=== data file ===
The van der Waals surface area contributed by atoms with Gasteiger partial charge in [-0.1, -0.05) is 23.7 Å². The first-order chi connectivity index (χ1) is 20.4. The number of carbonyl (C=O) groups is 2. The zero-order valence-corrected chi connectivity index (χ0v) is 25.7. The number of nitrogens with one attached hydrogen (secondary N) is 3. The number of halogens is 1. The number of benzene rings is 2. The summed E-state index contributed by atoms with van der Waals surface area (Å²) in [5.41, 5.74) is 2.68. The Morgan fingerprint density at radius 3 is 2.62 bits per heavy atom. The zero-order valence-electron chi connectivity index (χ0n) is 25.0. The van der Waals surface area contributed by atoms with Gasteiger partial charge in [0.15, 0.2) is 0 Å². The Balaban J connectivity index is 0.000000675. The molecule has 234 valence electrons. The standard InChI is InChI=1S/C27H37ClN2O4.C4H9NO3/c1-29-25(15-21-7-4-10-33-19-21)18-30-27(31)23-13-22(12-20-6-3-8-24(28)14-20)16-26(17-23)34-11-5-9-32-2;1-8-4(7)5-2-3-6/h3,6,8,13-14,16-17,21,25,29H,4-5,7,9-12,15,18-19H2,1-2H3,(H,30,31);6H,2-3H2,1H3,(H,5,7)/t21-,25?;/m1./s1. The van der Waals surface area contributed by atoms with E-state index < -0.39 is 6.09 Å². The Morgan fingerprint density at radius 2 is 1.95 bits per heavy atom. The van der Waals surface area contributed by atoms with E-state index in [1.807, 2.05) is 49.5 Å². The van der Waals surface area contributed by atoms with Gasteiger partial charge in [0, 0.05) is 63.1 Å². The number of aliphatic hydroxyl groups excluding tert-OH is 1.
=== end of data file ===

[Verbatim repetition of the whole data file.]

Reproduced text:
The van der Waals surface area contributed by atoms with Gasteiger partial charge in [-0.1, -0.05) is 23.7 Å². The first-order chi connectivity index (χ1) is 20.4. The number of carbonyl (C=O) groups is 2. The zero-order valence-corrected chi connectivity index (χ0v) is 25.7. The number of nitrogens with one attached hydrogen (secondary N) is 3. The number of halogens is 1. The number of benzene rings is 2. The summed E-state index contributed by atoms with van der Waals surface area (Å²) in [5.41, 5.74) is 2.68. The Morgan fingerprint density at radius 3 is 2.62 bits per heavy atom. The zero-order valence-electron chi connectivity index (χ0n) is 25.0. The van der Waals surface area contributed by atoms with Gasteiger partial charge in [0.15, 0.2) is 0 Å². The Balaban J connectivity index is 0.000000675. The molecule has 234 valence electrons. The standard InChI is InChI=1S/C27H37ClN2O4.C4H9NO3/c1-29-25(15-21-7-4-10-33-19-21)18-30-27(31)23-13-22(12-20-6-3-8-24(28)14-20)16-26(17-23)34-11-5-9-32-2;1-8-4(7)5-2-3-6/h3,6,8,13-14,16-17,21,25,29H,4-5,7,9-12,15,18-19H2,1-2H3,(H,30,31);6H,2-3H2,1H3,(H,5,7)/t21-,25?;/m1./s1. The van der Waals surface area contributed by atoms with E-state index < -0.39 is 6.09 Å². The Morgan fingerprint density at radius 2 is 1.95 bits per heavy atom. The van der Waals surface area contributed by atoms with E-state index in [1.807, 2.05) is 49.5 Å². The van der Waals surface area contributed by atoms with Gasteiger partial charge in [0, 0.05) is 63.1 Å². The number of aliphatic hydroxyl groups excluding tert-OH is 1.